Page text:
The Woolley and Shaw1 hypothesis, expounded in 1954, that serotonin may be causally related to schizophrenia has had an impact upon psychiatry. Since that time a body of evidence has been amassed directed at proving or disproving the hypothesis, evidence at times contradictory. The general approach has been comparisons of schizophrenic and normal populations with respect to the urinary excretion of endogenously produced 5-hydroxyindoleacetic acid (5-HIAA), a metabolite of serotonin, endogenous blood serotonin levels and the ability to metabolize exogenously administered tryptophan, a precursor of serotonin, and serotonin.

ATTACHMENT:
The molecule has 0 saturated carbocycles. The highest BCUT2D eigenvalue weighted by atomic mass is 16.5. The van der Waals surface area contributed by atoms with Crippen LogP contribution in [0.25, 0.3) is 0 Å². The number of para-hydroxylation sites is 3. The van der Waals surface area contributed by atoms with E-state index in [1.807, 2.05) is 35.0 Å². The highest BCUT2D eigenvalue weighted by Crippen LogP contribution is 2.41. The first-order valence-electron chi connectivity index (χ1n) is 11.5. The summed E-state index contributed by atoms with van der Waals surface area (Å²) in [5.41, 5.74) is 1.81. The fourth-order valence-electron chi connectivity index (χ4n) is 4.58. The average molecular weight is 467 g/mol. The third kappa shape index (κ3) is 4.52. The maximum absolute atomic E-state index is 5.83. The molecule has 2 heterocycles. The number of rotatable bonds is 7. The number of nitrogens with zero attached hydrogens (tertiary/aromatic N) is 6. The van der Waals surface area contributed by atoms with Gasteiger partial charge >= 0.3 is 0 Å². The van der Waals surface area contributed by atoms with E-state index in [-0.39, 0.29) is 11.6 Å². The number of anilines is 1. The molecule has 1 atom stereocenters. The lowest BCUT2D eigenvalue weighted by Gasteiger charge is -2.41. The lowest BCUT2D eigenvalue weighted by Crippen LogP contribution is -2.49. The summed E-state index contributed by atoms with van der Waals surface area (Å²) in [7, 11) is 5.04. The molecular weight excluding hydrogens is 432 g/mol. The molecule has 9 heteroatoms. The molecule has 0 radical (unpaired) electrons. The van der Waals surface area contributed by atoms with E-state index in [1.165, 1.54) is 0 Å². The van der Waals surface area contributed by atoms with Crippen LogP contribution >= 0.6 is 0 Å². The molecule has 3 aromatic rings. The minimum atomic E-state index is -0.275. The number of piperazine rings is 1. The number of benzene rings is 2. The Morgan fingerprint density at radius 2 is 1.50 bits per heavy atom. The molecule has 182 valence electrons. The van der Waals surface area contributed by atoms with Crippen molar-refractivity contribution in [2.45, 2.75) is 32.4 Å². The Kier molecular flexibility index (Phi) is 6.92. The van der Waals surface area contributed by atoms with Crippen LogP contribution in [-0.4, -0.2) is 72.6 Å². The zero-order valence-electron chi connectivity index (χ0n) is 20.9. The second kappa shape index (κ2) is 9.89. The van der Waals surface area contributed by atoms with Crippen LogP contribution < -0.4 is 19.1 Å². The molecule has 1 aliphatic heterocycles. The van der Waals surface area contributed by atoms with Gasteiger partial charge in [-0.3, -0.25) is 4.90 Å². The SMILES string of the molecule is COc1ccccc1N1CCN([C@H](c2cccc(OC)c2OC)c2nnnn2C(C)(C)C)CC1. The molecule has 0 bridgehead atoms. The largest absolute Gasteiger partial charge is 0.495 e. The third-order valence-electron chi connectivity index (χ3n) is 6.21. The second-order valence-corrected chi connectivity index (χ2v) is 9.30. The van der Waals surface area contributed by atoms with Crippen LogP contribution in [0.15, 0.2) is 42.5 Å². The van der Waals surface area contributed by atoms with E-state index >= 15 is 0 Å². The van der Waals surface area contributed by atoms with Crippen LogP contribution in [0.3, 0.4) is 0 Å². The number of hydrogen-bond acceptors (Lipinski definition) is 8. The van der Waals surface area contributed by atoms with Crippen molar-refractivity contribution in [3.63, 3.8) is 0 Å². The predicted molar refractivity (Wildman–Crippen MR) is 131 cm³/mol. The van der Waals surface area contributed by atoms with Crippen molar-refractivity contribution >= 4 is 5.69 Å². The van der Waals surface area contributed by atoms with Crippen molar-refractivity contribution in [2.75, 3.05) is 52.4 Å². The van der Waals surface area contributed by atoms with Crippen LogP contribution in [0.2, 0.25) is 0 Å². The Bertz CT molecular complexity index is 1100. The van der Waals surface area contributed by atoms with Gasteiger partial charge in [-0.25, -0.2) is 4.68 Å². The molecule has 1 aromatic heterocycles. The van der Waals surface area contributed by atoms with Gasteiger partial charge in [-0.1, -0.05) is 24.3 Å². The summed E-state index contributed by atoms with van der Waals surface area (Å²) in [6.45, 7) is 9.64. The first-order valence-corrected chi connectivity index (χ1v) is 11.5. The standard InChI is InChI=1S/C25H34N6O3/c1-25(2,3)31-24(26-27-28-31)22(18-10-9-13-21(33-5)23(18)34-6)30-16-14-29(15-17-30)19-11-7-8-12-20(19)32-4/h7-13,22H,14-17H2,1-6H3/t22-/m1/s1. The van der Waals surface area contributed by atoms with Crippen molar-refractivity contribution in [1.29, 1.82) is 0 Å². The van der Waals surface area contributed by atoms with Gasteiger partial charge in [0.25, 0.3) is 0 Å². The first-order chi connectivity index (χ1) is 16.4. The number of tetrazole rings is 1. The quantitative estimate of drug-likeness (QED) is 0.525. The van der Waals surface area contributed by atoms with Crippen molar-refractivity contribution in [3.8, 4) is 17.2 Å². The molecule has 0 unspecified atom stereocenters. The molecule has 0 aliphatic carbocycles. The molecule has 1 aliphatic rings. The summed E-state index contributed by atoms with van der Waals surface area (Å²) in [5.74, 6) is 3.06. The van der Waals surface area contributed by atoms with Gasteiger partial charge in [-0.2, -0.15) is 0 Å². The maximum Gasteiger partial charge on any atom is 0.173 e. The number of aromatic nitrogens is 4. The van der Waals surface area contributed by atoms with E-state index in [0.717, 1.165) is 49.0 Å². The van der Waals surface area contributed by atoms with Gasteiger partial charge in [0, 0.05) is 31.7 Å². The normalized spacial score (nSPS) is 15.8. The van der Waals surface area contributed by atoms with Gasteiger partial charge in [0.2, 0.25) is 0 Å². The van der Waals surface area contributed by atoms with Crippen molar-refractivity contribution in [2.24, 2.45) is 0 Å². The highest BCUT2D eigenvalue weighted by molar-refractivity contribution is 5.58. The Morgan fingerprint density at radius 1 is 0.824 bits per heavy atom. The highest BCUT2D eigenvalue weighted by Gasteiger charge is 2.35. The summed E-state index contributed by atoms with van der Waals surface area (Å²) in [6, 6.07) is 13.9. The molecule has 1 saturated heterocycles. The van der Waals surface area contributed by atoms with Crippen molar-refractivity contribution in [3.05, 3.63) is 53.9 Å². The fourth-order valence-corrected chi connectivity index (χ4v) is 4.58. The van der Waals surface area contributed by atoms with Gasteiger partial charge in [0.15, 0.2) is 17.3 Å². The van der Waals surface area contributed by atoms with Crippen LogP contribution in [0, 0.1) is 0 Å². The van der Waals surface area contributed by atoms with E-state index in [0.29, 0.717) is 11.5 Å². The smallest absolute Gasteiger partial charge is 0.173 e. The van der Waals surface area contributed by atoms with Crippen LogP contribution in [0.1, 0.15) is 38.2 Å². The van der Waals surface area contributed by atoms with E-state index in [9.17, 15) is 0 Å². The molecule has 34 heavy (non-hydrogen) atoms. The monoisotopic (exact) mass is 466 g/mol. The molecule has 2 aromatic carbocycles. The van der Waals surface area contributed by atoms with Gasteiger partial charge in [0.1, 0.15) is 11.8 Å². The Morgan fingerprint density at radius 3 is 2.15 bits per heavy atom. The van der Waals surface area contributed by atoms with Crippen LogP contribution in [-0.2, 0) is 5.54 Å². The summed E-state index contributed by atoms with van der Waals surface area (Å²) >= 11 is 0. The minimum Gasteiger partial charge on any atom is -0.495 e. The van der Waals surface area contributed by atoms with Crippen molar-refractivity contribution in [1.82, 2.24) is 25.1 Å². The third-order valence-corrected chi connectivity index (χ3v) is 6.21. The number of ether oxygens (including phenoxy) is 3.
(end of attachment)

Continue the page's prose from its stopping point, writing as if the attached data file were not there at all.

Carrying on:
The 2-dimensional paper chromatographic technique was used by several laboratories to quantitate the excretion of urinary 5--HIAA with contradictory results. Feldstein,2 Curzon,3 Buscaino,4 Sano,5,6 and their coworkers have reported that there is no difference in the endogenous output of 5-HIAA between acute and chronic schizophrenic patients and normal